Mind you Raif was not one to be keep his blog politically correct by Saudi standards and over there being politically incorrect has real repercussions, unless you're a Saudi prince drunk in a luxury London hotel with a harem of English prostitutes when you can say anything you feel like. Here is Rawi's blog on the Twin Towers Mosque:
What hurts me most as a citizen of the area which exported those terrorists (without honor them, of course), is the audacity of Muslims in New York that reaches the limits of insolence, not taking any regard of the thousands of victims who perished on that fateful day or their families.
What increases my pain is this (Islamist) chauvinist arrogance which claims that the innocent blood, which was shed by barbarian, brutal minds under the slogan 'Allah Akbar', means nothing when compared with the act of building an Islamic mosque whose mission will be to re-spawn new terrorists and demanding even that the mosque be constructed near the same area. This is a blatant affront to the memory of American Society in particular and humanity in general, none of whom accept in any way that scene of mass murder.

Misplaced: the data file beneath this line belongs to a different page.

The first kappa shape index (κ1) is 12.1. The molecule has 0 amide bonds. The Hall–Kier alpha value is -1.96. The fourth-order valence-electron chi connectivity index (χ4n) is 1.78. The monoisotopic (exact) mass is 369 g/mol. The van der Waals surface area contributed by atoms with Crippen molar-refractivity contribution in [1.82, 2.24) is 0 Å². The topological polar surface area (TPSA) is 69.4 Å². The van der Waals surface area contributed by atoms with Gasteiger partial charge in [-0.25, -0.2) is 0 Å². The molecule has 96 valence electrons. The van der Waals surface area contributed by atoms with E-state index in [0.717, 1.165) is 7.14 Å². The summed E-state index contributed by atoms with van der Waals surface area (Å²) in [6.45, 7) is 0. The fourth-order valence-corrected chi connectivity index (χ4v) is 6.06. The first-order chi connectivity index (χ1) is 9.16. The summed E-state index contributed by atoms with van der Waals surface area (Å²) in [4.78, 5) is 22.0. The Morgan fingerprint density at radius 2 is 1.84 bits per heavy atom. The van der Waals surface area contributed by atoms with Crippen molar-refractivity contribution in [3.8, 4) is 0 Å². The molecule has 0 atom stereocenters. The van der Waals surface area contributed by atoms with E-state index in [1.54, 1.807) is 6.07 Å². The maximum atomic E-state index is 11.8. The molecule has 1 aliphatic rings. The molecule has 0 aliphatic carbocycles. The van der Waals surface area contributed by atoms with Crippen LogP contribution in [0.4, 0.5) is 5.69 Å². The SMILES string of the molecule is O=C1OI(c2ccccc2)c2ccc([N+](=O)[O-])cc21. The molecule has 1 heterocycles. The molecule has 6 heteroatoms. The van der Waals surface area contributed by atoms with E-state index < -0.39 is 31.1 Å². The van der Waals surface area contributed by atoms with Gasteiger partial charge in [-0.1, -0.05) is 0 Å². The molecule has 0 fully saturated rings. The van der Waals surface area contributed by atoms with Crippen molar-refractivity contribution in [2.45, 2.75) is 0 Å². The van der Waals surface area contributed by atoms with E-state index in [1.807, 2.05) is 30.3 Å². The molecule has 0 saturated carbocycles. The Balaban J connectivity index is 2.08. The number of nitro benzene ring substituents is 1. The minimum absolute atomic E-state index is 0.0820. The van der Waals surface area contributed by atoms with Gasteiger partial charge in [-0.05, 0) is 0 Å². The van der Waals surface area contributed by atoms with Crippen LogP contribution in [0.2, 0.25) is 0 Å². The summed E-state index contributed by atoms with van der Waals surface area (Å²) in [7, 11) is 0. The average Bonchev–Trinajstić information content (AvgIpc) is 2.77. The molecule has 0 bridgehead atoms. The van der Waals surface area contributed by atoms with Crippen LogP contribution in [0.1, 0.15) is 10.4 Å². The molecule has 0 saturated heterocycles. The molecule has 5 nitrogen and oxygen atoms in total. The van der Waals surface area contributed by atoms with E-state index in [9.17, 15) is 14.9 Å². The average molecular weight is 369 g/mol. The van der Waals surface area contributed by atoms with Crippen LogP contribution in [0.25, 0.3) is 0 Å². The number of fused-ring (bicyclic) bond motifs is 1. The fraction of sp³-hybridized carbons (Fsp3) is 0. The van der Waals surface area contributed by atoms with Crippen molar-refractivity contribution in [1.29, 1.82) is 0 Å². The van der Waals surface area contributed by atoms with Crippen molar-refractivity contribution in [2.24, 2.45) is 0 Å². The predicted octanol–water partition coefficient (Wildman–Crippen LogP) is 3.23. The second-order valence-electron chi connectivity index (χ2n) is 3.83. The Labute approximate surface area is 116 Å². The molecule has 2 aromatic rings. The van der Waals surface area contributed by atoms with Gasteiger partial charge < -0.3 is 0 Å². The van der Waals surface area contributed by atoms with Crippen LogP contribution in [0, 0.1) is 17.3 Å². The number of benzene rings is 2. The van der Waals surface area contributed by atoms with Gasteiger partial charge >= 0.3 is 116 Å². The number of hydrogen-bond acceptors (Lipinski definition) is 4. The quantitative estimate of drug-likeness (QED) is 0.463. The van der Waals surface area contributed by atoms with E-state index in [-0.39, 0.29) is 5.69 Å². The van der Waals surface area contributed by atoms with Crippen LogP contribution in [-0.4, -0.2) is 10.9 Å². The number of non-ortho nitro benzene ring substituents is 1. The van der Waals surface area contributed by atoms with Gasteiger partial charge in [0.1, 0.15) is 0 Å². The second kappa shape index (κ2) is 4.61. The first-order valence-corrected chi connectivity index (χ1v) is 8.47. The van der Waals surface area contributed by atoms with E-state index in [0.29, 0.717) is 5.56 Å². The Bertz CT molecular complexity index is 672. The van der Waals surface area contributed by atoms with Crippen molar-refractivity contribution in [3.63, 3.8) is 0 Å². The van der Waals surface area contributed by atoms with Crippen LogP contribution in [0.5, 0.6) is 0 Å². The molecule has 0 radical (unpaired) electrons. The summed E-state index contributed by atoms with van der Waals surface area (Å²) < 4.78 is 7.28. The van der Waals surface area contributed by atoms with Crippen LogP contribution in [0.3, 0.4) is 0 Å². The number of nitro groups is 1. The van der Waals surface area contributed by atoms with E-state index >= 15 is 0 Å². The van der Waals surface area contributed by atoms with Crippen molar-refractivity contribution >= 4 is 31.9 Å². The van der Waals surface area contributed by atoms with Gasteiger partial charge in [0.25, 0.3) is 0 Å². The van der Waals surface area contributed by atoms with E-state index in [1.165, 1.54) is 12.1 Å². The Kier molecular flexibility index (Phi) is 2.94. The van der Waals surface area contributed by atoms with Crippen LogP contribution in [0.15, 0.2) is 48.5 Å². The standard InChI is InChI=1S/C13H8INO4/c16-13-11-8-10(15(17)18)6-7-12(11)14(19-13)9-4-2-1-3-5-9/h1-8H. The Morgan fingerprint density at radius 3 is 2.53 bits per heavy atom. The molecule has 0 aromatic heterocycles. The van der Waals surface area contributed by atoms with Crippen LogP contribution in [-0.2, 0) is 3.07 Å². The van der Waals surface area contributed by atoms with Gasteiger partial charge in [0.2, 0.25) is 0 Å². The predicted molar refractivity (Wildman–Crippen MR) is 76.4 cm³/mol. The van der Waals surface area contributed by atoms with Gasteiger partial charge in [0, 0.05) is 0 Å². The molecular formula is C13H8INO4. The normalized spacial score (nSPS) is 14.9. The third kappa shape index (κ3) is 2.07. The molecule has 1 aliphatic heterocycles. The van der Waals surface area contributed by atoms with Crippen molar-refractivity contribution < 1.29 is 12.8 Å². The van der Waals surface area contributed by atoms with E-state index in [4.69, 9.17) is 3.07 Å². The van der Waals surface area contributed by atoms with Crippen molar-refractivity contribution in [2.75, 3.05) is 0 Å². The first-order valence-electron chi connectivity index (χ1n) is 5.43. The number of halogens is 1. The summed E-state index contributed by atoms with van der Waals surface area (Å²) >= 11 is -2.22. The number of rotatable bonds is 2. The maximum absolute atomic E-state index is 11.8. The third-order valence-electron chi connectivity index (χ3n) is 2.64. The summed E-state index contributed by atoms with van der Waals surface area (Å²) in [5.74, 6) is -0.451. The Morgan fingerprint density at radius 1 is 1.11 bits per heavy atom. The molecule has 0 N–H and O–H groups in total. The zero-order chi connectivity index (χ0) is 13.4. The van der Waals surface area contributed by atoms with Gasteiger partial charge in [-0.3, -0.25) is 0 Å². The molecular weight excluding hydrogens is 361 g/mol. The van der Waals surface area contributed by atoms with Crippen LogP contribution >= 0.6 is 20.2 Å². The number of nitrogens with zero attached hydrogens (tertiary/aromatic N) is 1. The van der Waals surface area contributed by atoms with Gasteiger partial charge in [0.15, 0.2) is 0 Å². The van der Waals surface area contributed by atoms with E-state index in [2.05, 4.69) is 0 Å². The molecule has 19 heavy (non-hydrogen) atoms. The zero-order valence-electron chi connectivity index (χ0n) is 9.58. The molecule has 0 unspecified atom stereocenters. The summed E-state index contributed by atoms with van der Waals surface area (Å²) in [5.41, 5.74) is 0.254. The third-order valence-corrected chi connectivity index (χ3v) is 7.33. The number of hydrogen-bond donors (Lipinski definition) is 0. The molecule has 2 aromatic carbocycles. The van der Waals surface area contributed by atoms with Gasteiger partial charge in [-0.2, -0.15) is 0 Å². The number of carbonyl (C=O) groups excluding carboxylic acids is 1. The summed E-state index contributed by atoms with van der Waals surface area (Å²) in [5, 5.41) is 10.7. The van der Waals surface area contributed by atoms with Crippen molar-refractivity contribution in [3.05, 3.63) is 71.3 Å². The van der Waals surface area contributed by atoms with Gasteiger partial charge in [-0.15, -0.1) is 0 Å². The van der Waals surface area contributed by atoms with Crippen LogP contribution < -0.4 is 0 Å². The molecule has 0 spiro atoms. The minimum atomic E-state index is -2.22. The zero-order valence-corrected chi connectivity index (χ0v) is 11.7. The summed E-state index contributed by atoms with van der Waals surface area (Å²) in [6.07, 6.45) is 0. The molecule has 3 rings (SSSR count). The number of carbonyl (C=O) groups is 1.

All over the Muslim world and in Europe, Muslim liberals, bloggers, intellectuals, freethinkers and human rights activists are silenced, threatened, attacked, imprisoned and murdered. In Australia, they get Gold Logies.
However, there is one place though where Muslims, coiffed, pierced and tattooed males or females, gay or straight, bohemian artists and hipsters can congregate in bars, speakeasies, discos and clubs, run gay film festivals and do it safely and openly. That is the Hadar neighbourhood of Haifa in Israel.